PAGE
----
yoke device driver

Peter T. Breuer (ptb@it.uc3m.es)
Sat, 20 Nov 1999 02:10:38 +0100 (MET)

I've been writing a "yoke" device driver - it hooks up several block
devices into a single device. Like a mirror but with many faces. Write
to any of the yoked devices and you write in all of them.

It works at least a little.

I'm slightly stuck .. I'd appreciate some help! The scsi driver seems
to be stealing requests after the first couple. I can intercept and
redistribute the first two in a train, but the rest go straight to the
target device instead of being distributed by my driver. I never see

I've put the code up for ftp and on cvs. It's written for 2.0.* but
trivially ports to 2.2/3.*. Just put in the odd couple of dcache
indirections and use the newer module architecture. I'll do it tomorrow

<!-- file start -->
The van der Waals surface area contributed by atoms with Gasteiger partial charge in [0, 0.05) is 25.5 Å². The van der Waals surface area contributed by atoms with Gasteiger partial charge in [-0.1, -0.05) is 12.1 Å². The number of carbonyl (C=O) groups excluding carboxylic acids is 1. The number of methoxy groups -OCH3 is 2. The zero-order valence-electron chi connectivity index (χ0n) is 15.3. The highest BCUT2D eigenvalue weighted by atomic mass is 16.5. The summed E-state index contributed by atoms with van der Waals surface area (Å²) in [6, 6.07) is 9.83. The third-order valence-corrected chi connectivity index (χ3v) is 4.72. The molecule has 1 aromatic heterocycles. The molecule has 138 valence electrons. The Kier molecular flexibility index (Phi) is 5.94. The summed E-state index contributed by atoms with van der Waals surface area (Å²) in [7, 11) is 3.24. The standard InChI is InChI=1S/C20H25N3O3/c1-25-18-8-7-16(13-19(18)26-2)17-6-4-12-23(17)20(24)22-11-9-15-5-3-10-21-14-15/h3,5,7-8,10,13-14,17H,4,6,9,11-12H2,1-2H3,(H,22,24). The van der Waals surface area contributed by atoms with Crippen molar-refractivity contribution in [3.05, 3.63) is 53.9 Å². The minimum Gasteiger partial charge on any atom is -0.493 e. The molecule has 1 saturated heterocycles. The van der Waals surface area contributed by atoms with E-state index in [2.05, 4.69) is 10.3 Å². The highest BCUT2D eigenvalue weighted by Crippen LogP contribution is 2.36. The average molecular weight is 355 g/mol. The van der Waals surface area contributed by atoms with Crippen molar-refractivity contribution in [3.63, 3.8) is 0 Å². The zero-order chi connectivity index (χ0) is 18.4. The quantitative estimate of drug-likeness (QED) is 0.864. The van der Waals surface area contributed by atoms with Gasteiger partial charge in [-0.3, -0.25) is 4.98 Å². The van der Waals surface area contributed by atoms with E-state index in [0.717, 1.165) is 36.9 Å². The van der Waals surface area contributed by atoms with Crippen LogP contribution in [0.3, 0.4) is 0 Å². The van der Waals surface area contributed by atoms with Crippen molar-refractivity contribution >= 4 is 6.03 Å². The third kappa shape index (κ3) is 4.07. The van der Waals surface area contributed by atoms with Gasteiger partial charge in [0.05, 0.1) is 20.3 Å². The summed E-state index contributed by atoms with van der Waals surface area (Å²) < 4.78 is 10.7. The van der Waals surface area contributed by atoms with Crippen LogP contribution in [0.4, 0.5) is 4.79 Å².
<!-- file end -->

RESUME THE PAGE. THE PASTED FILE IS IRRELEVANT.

to make it more accessible to people.


There's only one driver file, yoke.c. Theres a utility ytools.c to
manipulate the devices. There's an explanation of how to use it
in the README, and an explanation of the theory in the yoke.c header
comments. Essentially:

yadd /dev/yd0 /dev/hda1 /dev/hda2;
yrun /dev/yd0
echo hi > /dev/hda1
head -c2 /dev/hda2
ystop /dev/yd0

There's status info in /proc/yokeinfo.

I intercept write requests to the device by supplanting the request_fn
registered with the kernel. I mark the buffer_heads in the requests as
though they were raid'ed (with BH_MD) and that causes end_request to
turn over control to an end_request function that I put in the
personality field of the buffer_head. Instead of marking the buffer up
to date in my end_request I redirect it to a different device with
make_request (and schedule the orignal request_fn in a task queue).

The basic idea is not bad, but needs more knowledge of the way some of
the block devices play around than I have. The scsi device in
particular has me baffled. What is plugging? I am unplugging whenever
I see it but I want to get rid of it a bit more spectacularly ...


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